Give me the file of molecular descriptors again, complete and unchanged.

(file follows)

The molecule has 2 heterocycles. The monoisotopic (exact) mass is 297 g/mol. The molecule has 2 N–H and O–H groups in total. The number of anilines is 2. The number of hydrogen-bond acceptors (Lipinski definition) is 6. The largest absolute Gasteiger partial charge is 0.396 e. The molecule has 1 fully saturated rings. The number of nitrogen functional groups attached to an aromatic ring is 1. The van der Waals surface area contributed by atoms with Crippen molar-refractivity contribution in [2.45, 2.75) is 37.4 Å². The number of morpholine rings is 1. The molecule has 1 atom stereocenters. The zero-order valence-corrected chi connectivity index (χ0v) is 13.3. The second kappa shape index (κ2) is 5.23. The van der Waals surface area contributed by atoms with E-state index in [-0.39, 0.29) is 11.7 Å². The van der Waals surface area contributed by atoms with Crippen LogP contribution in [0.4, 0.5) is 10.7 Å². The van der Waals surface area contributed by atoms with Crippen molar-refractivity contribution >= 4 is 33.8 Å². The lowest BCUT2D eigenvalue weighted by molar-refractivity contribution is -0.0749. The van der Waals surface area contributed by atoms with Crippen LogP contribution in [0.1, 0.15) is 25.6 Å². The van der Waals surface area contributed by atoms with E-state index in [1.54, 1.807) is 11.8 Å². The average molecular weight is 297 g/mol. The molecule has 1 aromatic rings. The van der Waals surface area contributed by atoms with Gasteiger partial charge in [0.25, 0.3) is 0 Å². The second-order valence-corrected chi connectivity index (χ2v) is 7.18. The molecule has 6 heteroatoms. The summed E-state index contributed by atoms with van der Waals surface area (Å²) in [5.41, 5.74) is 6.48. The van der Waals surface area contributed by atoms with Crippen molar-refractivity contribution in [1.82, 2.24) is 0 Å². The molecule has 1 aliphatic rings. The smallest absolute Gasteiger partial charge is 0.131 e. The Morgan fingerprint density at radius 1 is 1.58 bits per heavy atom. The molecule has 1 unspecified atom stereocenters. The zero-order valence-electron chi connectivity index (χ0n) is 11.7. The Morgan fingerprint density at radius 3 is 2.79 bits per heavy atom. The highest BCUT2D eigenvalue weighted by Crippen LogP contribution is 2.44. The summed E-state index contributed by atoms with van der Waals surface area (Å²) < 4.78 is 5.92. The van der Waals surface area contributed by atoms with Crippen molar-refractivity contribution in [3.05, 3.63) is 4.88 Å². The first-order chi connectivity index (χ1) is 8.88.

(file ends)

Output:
The molecule has 2 heterocycles. The monoisotopic (exact) mass is 297 g/mol. The molecule has 2 N–H and O–H groups in total. The number of anilines is 2. The number of hydrogen-bond acceptors (Lipinski definition) is 6. The largest absolute Gasteiger partial charge is 0.396 e. The molecule has 1 fully saturated rings. The number of nitrogen functional groups attached to an aromatic ring is 1. The van der Waals surface area contributed by atoms with Crippen molar-refractivity contribution in [2.45, 2.75) is 37.4 Å². The number of morpholine rings is 1. The molecule has 1 atom stereocenters. The zero-order valence-corrected chi connectivity index (χ0v) is 13.3. The second kappa shape index (κ2) is 5.23. The van der Waals surface area contributed by atoms with E-state index in [-0.39, 0.29) is 11.7 Å². The van der Waals surface area contributed by atoms with Crippen LogP contribution in [0.4, 0.5) is 10.7 Å². The van der Waals surface area contributed by atoms with Crippen molar-refractivity contribution >= 4 is 33.8 Å². The lowest BCUT2D eigenvalue weighted by molar-refractivity contribution is -0.0749. The van der Waals surface area contributed by atoms with Crippen LogP contribution in [0.1, 0.15) is 25.6 Å². The van der Waals surface area contributed by atoms with E-state index in [1.54, 1.807) is 11.8 Å². The average molecular weight is 297 g/mol. The molecule has 1 aromatic rings. The van der Waals surface area contributed by atoms with Gasteiger partial charge in [0.25, 0.3) is 0 Å². The second-order valence-corrected chi connectivity index (χ2v) is 7.18. The molecule has 6 heteroatoms. The summed E-state index contributed by atoms with van der Waals surface area (Å²) in [5.41, 5.74) is 6.48. The van der Waals surface area contributed by atoms with Crippen molar-refractivity contribution in [1.82, 2.24) is 0 Å². The molecule has 1 aliphatic rings. The smallest absolute Gasteiger partial charge is 0.131 e. The Morgan fingerprint density at radius 1 is 1.58 bits per heavy atom. The molecule has 1 unspecified atom stereocenters. The zero-order valence-electron chi connectivity index (χ0n) is 11.7. The Morgan fingerprint density at radius 3 is 2.79 bits per heavy atom. The highest BCUT2D eigenvalue weighted by Crippen LogP contribution is 2.44. The summed E-state index contributed by atoms with van der Waals surface area (Å²) < 4.78 is 5.92. The van der Waals surface area contributed by atoms with Crippen molar-refractivity contribution in [3.05, 3.63) is 4.88 Å². The first-order chi connectivity index (χ1) is 8.88.